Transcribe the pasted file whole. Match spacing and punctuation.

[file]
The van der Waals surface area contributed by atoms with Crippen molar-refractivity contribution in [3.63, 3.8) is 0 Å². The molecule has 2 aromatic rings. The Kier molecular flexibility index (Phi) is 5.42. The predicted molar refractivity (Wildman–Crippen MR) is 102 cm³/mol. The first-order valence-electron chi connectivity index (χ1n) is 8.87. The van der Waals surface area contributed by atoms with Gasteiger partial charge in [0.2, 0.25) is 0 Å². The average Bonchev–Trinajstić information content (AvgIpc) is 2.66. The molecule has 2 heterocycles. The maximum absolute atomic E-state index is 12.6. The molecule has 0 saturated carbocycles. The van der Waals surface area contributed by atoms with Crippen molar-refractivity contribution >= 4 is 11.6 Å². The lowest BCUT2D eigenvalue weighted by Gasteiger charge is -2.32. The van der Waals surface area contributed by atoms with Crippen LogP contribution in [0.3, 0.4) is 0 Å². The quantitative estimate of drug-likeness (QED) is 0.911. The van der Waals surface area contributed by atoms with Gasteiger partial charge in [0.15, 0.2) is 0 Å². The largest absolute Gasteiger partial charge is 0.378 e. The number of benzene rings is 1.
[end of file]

The van der Waals surface area contributed by atoms with Crippen molar-refractivity contribution in [3.63, 3.8) is 0 Å². The molecule has 2 aromatic rings. The Kier molecular flexibility index (Phi) is 5.42. The predicted molar refractivity (Wildman–Crippen MR) is 102 cm³/mol. The first-order valence-electron chi connectivity index (χ1n) is 8.87. The van der Waals surface area contributed by atoms with Gasteiger partial charge in [0.2, 0.25) is 0 Å². The average Bonchev–Trinajstić information content (AvgIpc) is 2.66. The molecule has 2 heterocycles. The maximum absolute atomic E-state index is 12.6. The molecule has 0 saturated carbocycles. The van der Waals surface area contributed by atoms with Crippen molar-refractivity contribution >= 4 is 11.6 Å². The lowest BCUT2D eigenvalue weighted by Gasteiger charge is -2.32. The van der Waals surface area contributed by atoms with Crippen LogP contribution in [0.3, 0.4) is 0 Å². The quantitative estimate of drug-likeness (QED) is 0.911. The van der Waals surface area contributed by atoms with Gasteiger partial charge in [0.15, 0.2) is 0 Å². The largest absolute Gasteiger partial charge is 0.378 e. The number of benzene rings is 1.